Chinese Youth Unemployment Continues to Climb, Despite Methodology ‘Fix’

March 23, 2024

In the latest sign of China’s ailing economy, the nation’s youth unemployment continued to climb in February.

The unemployment rate among 16-24-year-olds rose to 15.3% in February, up from 14.6% the month prior. The nation’s overall unemployment rate rose to 5.3%, up from 5.1% in January.

This month’s report is the third that contains data on youth unemployment after a six-month hiatus. After the figure rose for six straight months to a record high of 21.3% last June, Beijing stopped releasing the figure.

It resumed releasing data on youth unemployment in January, after implementing a new methodology that excludes full-time students. January’s report showed a youth unemployment rate of 14.9%.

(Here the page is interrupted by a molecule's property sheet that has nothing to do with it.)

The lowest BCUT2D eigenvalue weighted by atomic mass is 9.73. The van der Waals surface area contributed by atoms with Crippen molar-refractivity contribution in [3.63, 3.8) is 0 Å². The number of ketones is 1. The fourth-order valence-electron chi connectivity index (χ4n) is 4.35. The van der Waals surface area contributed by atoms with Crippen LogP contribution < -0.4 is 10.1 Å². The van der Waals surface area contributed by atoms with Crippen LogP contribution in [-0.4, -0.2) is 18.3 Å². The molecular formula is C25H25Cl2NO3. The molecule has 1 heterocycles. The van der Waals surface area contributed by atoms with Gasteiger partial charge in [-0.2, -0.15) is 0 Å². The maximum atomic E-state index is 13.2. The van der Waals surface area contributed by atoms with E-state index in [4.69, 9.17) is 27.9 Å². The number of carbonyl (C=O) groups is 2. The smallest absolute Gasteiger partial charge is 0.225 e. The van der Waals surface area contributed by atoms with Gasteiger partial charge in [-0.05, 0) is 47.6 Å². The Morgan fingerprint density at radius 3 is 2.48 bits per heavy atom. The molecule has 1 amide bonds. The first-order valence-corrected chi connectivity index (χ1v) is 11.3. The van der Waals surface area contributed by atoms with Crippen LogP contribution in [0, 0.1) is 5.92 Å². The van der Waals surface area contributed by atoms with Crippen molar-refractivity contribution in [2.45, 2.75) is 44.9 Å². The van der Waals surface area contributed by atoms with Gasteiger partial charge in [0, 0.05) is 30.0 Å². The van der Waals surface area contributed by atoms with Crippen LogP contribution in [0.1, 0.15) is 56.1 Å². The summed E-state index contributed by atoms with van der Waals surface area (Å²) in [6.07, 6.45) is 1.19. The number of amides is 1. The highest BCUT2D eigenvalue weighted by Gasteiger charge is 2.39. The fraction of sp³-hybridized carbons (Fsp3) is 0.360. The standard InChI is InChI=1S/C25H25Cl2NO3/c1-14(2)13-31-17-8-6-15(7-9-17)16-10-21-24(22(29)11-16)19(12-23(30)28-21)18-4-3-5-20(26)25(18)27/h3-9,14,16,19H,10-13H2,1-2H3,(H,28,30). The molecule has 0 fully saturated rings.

Excluding students from unemployment data is uncommon throughout most of the world. Most developed economies, including the U.S. and the nations of the European Union, count full-time students among the rest of the unemployed, so long they are actively seeking employment. 

The methodology change came after China’s post-pandemic economic recovery faltered last year. Demand remains weak, both from overseas exporters and domestic consumers, which has slowed hiring. The youth unemployment problem has also been exacerbated by regulatory crackdowns in the technology and tutoring sectors, which typically hire young workers.

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